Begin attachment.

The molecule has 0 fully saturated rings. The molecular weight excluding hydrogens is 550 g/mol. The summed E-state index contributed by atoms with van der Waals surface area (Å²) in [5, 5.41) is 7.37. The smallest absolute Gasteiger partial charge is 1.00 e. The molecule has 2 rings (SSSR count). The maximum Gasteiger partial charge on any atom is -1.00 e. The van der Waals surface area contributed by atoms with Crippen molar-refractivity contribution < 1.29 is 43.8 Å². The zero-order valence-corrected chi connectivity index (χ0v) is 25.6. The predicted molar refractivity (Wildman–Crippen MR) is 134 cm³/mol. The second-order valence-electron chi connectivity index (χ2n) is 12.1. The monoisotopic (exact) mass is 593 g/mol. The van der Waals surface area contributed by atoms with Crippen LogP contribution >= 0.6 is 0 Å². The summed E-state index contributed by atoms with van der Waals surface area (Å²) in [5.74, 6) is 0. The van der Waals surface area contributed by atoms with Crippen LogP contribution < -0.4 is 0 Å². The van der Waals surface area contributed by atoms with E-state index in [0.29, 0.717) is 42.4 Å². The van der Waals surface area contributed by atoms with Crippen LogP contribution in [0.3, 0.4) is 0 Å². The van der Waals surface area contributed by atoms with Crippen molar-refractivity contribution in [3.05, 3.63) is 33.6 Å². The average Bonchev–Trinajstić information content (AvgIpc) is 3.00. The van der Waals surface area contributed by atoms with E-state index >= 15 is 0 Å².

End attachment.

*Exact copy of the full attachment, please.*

The molecule has 0 fully saturated rings. The molecular weight excluding hydrogens is 550 g/mol. The summed E-state index contributed by atoms with van der Waals surface area (Å²) in [5, 5.41) is 7.37. The smallest absolute Gasteiger partial charge is 1.00 e. The molecule has 2 rings (SSSR count). The maximum Gasteiger partial charge on any atom is -1.00 e. The van der Waals surface area contributed by atoms with Crippen molar-refractivity contribution < 1.29 is 43.8 Å². The zero-order valence-corrected chi connectivity index (χ0v) is 25.6. The predicted molar refractivity (Wildman–Crippen MR) is 134 cm³/mol. The second-order valence-electron chi connectivity index (χ2n) is 12.1. The monoisotopic (exact) mass is 593 g/mol. The van der Waals surface area contributed by atoms with Crippen LogP contribution >= 0.6 is 0 Å². The summed E-state index contributed by atoms with van der Waals surface area (Å²) in [5.74, 6) is 0. The van der Waals surface area contributed by atoms with Crippen LogP contribution < -0.4 is 0 Å². The van der Waals surface area contributed by atoms with E-state index in [0.29, 0.717) is 42.4 Å². The van der Waals surface area contributed by atoms with Crippen LogP contribution in [0.3, 0.4) is 0 Å². The van der Waals surface area contributed by atoms with Crippen molar-refractivity contribution in [3.05, 3.63) is 33.6 Å². The average Bonchev–Trinajstić information content (AvgIpc) is 3.00. The van der Waals surface area contributed by atoms with E-state index >= 15 is 0 Å².